is a Z-shaped deformity caused by dorsal subluxation at the metatarsophalangeal joint. Diagnosis is clinical. Treatment is
modification of footwear and/or orthotics. The usual cause is misalignment of the joint surfaces due to a genetic predisposition toward aberrant foot biomechanics and tendon contractures. RA and
neurologic disorders such as Charcot-Marie-Tooth disease are other causes.
People who are born with long bones in their toes are more likely to develop hammer toe. Children who wear shoes they have outgrown may develop this condition. People who wear very narrow shoes or
high-heeled shoes are also more likely to develop a hammer toe. Sometimes, pressure from a bunion can cause hammer toe. Rheumatoid arthritis is another a risk factor.
The symptoms of hammertoe are progressive, meaning that they get worse over time. Hammertoe causes the middle joint on the second, third, fourth, or fifth toes to bend. The affected toe may be
painful or irritated, especially when you wear shoes. Areas of thickened skin (corns) may develop between, on top of, or at the end of your toes. Thickened skin (calluses) may also appear on the
bottom of your toe or the ball of your foot. It may be difficult to find a pair of shoes that is comfortable to wear.
Hammer toes may be easily detected through observation. The malformation of the person's toes begin as mild distortions, yet may worsen over time - especially if the factors causing the hammer toes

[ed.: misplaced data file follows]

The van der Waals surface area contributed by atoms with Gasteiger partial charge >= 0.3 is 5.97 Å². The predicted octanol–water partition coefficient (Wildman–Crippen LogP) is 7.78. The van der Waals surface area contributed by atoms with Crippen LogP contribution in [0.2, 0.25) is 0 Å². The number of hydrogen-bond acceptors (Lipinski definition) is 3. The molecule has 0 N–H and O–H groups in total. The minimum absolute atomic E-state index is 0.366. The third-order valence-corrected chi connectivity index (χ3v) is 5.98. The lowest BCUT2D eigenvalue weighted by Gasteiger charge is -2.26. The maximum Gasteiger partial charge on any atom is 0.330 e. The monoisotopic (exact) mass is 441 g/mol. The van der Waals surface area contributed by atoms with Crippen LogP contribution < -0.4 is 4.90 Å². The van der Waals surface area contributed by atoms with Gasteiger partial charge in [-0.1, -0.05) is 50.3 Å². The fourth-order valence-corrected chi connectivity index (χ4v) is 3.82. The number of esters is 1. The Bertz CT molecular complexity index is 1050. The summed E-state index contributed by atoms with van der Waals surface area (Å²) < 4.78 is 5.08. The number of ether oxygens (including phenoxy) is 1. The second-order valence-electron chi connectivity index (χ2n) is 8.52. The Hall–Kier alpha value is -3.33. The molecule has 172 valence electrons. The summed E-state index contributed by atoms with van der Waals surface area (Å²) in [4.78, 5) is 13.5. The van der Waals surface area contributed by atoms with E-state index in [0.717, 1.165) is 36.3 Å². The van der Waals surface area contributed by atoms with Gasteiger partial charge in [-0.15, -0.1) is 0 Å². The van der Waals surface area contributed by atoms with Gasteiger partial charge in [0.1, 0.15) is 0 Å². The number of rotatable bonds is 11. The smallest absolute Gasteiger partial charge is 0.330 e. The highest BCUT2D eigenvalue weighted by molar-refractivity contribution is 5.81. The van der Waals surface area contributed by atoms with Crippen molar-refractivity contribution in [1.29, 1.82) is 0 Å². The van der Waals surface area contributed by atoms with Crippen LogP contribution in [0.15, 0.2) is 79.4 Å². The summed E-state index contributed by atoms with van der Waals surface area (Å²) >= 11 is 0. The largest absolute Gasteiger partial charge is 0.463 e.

are not eased or removed. If the condition is paid attention to early enough, the person's toes may not be permanently damaged and may be treated without having to receive surgical intervention. If
the person's toes remain untreated for too long, however the muscles within the toes might stiffen even more and will require invasive procedures to correct the deformity.
Non Surgical Treatment
Non-surgical methods for hammer toes (claw toes) are aimed at decreasing symptoms (i.e., pain and/or calluses) and/or limiting the progression into a larger problem. Simple treatments patients can do
are wear supportive shoes. Use an arch support. Wear shoes with a wide toe box. Modify activities. Spot stretch shoes. Periodic callus care.
The deformity is corrected in a variety of ways. There are actually a large number of procedures. The simplest procedure would involve a Tenotomy, the cutting of the tendon causing the deformity or a
Tendon Lengthening procedure. These procedures are infrequently done, though, as the structural deformity (the arthritis and joint adaptation) is not addressed with these surgeries. Other soft-tissue
procedures involve rebalancing the tendons around hammertoe
the joint. There are
several techniques to do this, but the most common is probably the Girdlestone-Taylor procedure, which involves rerouting the tendons on the bottom of the toe up and over the toe where it sticks up,
so that the tendon helps pull the toe downwards into proper alignment.